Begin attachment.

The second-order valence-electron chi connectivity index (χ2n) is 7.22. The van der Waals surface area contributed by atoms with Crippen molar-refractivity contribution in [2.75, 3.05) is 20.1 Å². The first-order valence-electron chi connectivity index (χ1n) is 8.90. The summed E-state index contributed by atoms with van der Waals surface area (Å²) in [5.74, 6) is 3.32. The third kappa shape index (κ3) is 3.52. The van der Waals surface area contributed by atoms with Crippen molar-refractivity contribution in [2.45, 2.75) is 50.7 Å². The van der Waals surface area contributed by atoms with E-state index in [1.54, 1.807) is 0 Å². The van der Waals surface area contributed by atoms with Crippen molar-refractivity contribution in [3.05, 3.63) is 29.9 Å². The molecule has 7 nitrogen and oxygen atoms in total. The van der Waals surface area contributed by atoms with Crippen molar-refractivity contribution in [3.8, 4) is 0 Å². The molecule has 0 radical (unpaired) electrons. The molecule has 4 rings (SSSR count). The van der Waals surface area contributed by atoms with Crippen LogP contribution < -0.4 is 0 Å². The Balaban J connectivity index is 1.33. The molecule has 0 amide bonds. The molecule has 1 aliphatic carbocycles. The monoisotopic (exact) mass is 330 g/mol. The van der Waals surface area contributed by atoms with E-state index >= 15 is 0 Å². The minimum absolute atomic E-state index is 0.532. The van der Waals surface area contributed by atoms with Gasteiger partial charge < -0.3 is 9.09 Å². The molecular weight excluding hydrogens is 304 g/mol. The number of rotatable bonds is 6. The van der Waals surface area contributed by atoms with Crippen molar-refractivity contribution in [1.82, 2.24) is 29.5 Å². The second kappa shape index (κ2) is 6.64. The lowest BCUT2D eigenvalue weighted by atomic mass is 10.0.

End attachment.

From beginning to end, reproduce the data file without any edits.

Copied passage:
The second-order valence-electron chi connectivity index (χ2n) is 7.22. The van der Waals surface area contributed by atoms with Crippen molar-refractivity contribution in [2.75, 3.05) is 20.1 Å². The first-order valence-electron chi connectivity index (χ1n) is 8.90. The summed E-state index contributed by atoms with van der Waals surface area (Å²) in [5.74, 6) is 3.32. The third kappa shape index (κ3) is 3.52. The van der Waals surface area contributed by atoms with Crippen molar-refractivity contribution in [2.45, 2.75) is 50.7 Å². The van der Waals surface area contributed by atoms with E-state index in [1.54, 1.807) is 0 Å². The van der Waals surface area contributed by atoms with Crippen molar-refractivity contribution in [3.05, 3.63) is 29.9 Å². The molecule has 7 nitrogen and oxygen atoms in total. The van der Waals surface area contributed by atoms with Crippen molar-refractivity contribution in [3.8, 4) is 0 Å². The molecule has 0 radical (unpaired) electrons. The molecule has 4 rings (SSSR count). The van der Waals surface area contributed by atoms with Crippen LogP contribution < -0.4 is 0 Å². The Balaban J connectivity index is 1.33. The molecule has 0 amide bonds. The molecule has 1 aliphatic carbocycles. The monoisotopic (exact) mass is 330 g/mol. The van der Waals surface area contributed by atoms with E-state index >= 15 is 0 Å². The minimum absolute atomic E-state index is 0.532. The van der Waals surface area contributed by atoms with Gasteiger partial charge < -0.3 is 9.09 Å². The molecular weight excluding hydrogens is 304 g/mol. The number of rotatable bonds is 6. The van der Waals surface area contributed by atoms with Crippen molar-refractivity contribution in [1.82, 2.24) is 29.5 Å². The second kappa shape index (κ2) is 6.64. The lowest BCUT2D eigenvalue weighted by atomic mass is 10.0.